Here's What It Takes To Fire The Biggest Gun On The USS Barry

USS Barry 5-Inch GunRobert Johnson — Business InsiderThe USS Barry’s 5-inch gun during a live fire exercise off the US Atlantic Coast

When I hauled myself aboard the Arleigh Burke-class guided missile destroyer USS Barry, one of the first things I was shown was the ship’s 5-inch, 127mm gun.

“This is how the Barry pays its bills,” the ensign showing me around said.

What she meant was that even though the Barry carries an array of missiles including Tomahawks, SM-2s, and SM-3s, among others, the 5-inch is the weapon of choice when engaging any surface, air, or shore targets.

Loaded with an assortment of devastating rounds the gun can pound out its 20-projectile magazine in about a minute while maintaining pinpoint accuracy through computerized targeting.

The crew of the USS Barry allowed me to poke around into all aspects of the 5-inch weapon, allowing me to explore deep in the ship’s magazine, as well as the firing room.

What goes into making this gun so devastating may surprise you.

This post was originally reported, written, and produced by Robert Johnson

The 5-Inch Light Weight Gun Mount is the Navy's main anti-surface gun.

The 5-inch is more economical than a guided missile and extremely accurate up to about 15 miles away.

In a time of conflict the order to fire the gun comes from here: the bridge of the USS Barry. But getting the weapon to fire and making sure it hits the target requires coordination among people all over the ship.

The deck has to be covered in protective mats to keep the hot discharged shell casing from damaging the deck's non-skid surface.

Once the bridge receives information on a target it relays that information to the room behind this door. In this room, the ship's sophisticated sonar and radar systems track, isolate, and target all threats in the area.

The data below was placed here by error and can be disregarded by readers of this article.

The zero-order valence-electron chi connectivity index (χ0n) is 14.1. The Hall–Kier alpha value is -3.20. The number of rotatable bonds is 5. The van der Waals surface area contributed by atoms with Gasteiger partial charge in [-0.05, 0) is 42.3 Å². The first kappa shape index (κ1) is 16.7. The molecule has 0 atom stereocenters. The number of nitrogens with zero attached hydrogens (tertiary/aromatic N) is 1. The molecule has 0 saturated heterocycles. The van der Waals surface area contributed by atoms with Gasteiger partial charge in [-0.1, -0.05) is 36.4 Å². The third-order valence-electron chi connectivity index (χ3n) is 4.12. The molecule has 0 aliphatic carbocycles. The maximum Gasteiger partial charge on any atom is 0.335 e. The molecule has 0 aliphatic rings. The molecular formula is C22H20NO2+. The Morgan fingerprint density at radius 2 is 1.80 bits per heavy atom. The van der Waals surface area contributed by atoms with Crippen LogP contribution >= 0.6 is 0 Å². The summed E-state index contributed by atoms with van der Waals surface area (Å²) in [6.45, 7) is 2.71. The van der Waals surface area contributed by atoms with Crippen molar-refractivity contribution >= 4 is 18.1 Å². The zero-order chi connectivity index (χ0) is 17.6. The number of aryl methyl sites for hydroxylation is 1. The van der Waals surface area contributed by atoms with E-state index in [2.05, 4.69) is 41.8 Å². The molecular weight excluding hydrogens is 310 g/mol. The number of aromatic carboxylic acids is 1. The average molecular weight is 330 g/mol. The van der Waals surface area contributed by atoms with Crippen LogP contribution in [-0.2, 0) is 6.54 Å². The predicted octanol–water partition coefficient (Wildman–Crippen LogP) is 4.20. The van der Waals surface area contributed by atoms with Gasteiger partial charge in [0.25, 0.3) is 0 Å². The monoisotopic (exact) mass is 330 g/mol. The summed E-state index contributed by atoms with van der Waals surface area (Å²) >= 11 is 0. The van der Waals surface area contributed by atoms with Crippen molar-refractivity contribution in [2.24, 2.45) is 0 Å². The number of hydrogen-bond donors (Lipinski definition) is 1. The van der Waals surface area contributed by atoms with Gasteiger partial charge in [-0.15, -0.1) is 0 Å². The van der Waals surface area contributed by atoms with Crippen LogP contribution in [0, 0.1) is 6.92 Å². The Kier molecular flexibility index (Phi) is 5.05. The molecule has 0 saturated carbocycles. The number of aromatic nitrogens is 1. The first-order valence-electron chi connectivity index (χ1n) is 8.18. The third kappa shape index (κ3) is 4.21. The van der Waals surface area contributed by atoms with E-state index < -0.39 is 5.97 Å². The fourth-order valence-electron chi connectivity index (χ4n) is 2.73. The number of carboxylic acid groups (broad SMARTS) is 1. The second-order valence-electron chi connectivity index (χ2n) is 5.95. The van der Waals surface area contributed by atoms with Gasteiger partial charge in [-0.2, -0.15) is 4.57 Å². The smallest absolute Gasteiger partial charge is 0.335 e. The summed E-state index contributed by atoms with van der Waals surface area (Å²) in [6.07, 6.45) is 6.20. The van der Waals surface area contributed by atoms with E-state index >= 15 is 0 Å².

Once the target is isolated and the trajectory locked the order to fire comes down here to the gunners' room below the 5-inch.

Gunners are allowed to skip shaving the day of a test-firing -- based on a perhaps superstitious belief that shaving can cause the gun to malfunction. After a small issue during the test, the enlisted gunners blamed their Chief here, who had shaved that morning.

With so many working parts that must come together, the gunners have a special relationship with their weapon. They have named this 5-inch Lucille.

The projectiles weigh 70 pounds apiece and are delivered up here from far below in the 'Deep Magazine.' They are then loaded into the slots behind that wire mesh.

The firing mechanisms are accessible here -- and with the gun firing now, a ratcheted metal arm swings back and forth like mad, firing and ejecting the casings of five projectiles.

Up off the bridge, the Barry's XO and Captain (on the left and right, respectively) look into the distance at the results of the test.

This is what they're looking at as the rounds detonate on a time-delay fuse.

These previous steps are the result of many more that begin down here in the Deep Magazine.

This is where the various shells for the 5-inch and the powder charges are stored.

In one room are the rounds, still in canisters, that get delivered from the dock via an elevator at the far end of the room.

Another room stores the powder that shoots the projectile from the gun.

When the gun needs to be fired a team will come down here and open this lift.

They then unpack the powder charge from its canister ...

... and put the powder here at the bottom of the lift where it locks into place.

They then put a projectile much like this one on top of the powder.

Each projectile carries a specific type of tip.

The lift delivers the load back up to the firing room ...

... and again -- the rounds get placed into the rack beneath the base of the gun where they will sit until the order to fire arrives.

When that happens the blast is deafening. And thanks to a highly accurate targeting system, it's terribly deadly as well.

The Navy's 5-inch is great for the sea, air, and shoreline...

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